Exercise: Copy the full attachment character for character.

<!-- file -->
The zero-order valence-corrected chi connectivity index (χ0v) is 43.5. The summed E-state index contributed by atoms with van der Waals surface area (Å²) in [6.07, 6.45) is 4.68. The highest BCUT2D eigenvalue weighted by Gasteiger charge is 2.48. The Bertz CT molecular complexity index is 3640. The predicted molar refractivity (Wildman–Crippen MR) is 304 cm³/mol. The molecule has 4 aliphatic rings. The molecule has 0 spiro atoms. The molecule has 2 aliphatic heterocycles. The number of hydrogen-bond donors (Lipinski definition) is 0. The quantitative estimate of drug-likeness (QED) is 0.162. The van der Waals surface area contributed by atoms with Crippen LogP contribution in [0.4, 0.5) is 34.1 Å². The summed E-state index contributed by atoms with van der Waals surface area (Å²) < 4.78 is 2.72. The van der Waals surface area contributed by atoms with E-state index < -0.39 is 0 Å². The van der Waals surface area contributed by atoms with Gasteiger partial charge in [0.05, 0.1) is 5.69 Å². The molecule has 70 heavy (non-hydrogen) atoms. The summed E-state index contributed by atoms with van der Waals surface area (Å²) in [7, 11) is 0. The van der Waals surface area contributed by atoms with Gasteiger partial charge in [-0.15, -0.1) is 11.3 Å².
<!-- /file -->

The zero-order valence-corrected chi connectivity index (χ0v) is 43.5. The summed E-state index contributed by atoms with van der Waals surface area (Å²) in [6.07, 6.45) is 4.68. The highest BCUT2D eigenvalue weighted by Gasteiger charge is 2.48. The Bertz CT molecular complexity index is 3640. The predicted molar refractivity (Wildman–Crippen MR) is 304 cm³/mol. The molecule has 4 aliphatic rings. The molecule has 0 spiro atoms. The molecule has 2 aliphatic heterocycles. The number of hydrogen-bond donors (Lipinski definition) is 0. The quantitative estimate of drug-likeness (QED) is 0.162. The van der Waals surface area contributed by atoms with Crippen LogP contribution in [0.4, 0.5) is 34.1 Å². The summed E-state index contributed by atoms with van der Waals surface area (Å²) < 4.78 is 2.72. The van der Waals surface area contributed by atoms with E-state index < -0.39 is 0 Å². The van der Waals surface area contributed by atoms with Gasteiger partial charge in [0.05, 0.1) is 5.69 Å². The molecule has 70 heavy (non-hydrogen) atoms. The summed E-state index contributed by atoms with van der Waals surface area (Å²) in [7, 11) is 0. The van der Waals surface area contributed by atoms with Gasteiger partial charge in [-0.15, -0.1) is 11.3 Å².